Turkey’s Stalling on Nabucco Hurts Europe, Azerbaijan, and Itself: Part Two

Publication: Eurasia Daily Monitor Volume: 6 Issue: 43

Turkish Minister of Foreign Affairs Ali Babacan

Ankara’s stalling tactics in the negotiations on the Western-backed Nabucco project (see EDM, March 4) are partly inspired by the AKP government’s vision of a strategic partnership with Russia.

Turkish officials have from time to time mooted the inclusion of Gazprom in the Nabucco project. They propose using Gazprom’s existing Blue Stream One pipeline, from Russia to Turkey on the seabed of the Black Sea, to pump Russian gas into the Turkish section of the planned Nabucco pipeline for export to Europe. Completed in 2002 for a total capacity of 16 billion cubic meters per year, Blue Stream operates at half that capacity at present to supply Turkey. Full-capacity use of Blue Stream would enable Gazprom to enter the Nabucco pipeline to Europe, with a gas volume roughly equivalent to Azerbaijan’s in the first phase of the Nabucco pipeline.

To be sure, Turkey opposes Gazprom’s South Stream pipeline project, a rival to Nabucco, because South Stream would bypass Turkey, running instead on the seabed of the Black Sea, westward to Europe. Moreover, South Stream is meant to replace Gazprom’s own earlier project, the overland Blue Stream Two, which was and remains Turkey’s favorite option. Gazprom had planned Blue Stream Two as a continental prolongation of the Blue Stream One seabed pipeline. The overland prolongation would have followed approximately the same route as Nabucco, from Turkey to Austria. In 2007, however, the Kremlin and Gazprom came up with the South Stream project in place of Blue Stream Two.

Turkish officials who favor Gazprom’s participation in Nabucco are in effect attempting to resurrect Blue Stream Two in a modified form. To these officials, a Nabucco with Gazprom’s participation is the next best thing after Blue Stream Two. Minister of Foreign Affairs Ali Babacan has called publicly several times for Gazprom’s participation in Nabucco. On February 20, during an official visit to Lithuania (a country that strongly supports non-Russian energy projects for Europe), Babacan argued at some length for the inclusion of Gazprom in the Nabucco project. Warning that Russia could hamper Nabucco unless included in the project (an argument that invalidates his thesis from the outset), Babacan also argued more broadly that it would be wrong to "exclude" Russia generally from regional projects (Anatolia News Agency, February 20).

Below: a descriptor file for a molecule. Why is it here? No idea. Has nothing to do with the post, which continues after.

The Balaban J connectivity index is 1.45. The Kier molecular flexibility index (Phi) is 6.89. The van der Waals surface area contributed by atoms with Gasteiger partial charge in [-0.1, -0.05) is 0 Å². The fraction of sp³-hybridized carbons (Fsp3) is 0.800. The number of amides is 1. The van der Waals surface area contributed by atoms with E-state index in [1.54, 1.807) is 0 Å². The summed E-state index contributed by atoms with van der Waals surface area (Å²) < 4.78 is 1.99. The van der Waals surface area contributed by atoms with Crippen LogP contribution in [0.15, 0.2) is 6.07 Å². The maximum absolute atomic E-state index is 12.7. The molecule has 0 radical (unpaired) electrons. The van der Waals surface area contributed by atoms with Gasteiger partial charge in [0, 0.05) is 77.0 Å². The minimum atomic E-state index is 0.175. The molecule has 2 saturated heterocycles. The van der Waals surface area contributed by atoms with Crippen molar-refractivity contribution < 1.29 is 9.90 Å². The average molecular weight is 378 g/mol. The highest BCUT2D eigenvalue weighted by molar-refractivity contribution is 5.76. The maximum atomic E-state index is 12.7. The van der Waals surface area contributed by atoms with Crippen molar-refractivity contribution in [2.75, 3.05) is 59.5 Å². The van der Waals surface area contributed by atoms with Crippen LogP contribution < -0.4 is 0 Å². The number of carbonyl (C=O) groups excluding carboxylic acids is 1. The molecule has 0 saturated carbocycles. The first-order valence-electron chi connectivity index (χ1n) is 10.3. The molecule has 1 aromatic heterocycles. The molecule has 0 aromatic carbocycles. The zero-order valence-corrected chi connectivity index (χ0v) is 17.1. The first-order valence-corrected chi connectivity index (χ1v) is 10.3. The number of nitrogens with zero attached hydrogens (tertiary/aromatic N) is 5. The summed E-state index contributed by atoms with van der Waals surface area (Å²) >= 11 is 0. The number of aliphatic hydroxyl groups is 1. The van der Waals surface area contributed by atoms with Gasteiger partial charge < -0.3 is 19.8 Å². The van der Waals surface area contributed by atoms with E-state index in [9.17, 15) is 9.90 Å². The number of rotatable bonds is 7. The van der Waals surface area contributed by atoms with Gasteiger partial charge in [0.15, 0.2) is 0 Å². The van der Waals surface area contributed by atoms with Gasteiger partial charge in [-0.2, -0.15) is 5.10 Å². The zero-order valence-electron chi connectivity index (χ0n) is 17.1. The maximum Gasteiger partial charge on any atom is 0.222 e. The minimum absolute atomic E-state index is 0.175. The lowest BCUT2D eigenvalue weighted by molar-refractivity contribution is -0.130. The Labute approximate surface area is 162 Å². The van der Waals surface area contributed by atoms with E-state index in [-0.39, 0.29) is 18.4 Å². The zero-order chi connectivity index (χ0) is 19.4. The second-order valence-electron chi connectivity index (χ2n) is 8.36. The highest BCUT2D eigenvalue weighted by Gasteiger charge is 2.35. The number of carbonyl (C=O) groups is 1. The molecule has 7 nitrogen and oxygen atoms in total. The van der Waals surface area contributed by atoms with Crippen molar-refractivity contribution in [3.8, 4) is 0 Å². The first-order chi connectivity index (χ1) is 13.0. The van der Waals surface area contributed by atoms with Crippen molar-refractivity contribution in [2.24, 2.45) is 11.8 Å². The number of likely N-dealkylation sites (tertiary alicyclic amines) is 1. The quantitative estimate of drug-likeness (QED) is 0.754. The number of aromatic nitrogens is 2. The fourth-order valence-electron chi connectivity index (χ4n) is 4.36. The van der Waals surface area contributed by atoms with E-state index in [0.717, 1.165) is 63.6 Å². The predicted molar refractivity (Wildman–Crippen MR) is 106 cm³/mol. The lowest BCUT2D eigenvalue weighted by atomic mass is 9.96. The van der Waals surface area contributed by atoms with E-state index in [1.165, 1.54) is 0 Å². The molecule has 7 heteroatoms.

Turkey’s energy-hub ambitions are a significant factor in the AKP government’s choice to pursue a Russo-Turkish strategic partnership. Turkish President Abdullah Gul’s recent state visit to Russia included gas supply and transit projects on a wide-ranging strategic partnership agenda. The sides agreed to increase Russian gas deliveries to Turkey, from 24 billion cubic meters in 2008 to 25.5 billion cubic meters in 2009, accentuating Turkey’s dependence. Russian President Dmitry Medvedev and Prime Minister Vladimir Putin, however, cold-shouldered the Turks’ wish to revert to Blue Stream Two or to include Gazprom at this time in a reconfigured Nabucco (Interfax, Itar-Tass, February 13, 14).

Ankara links both of those options with its own ambition to turn Turkey into an energy "hub," not just a transit country. "Hub" implies far more than providing transit services on the national territory for an appropriate fee. The hub role involves buying a portion of the gas from the transit pipelines, storing it in the country, and re-exporting it at a higher price to third countries. Such arrangements would function at the expense of the producer country, Russia in this case. Moscow is not going along with this Turkish ambition, however. Russian leaders told Gul and his delegation that Russian policy precludes such arrangements (Sabah, February 15).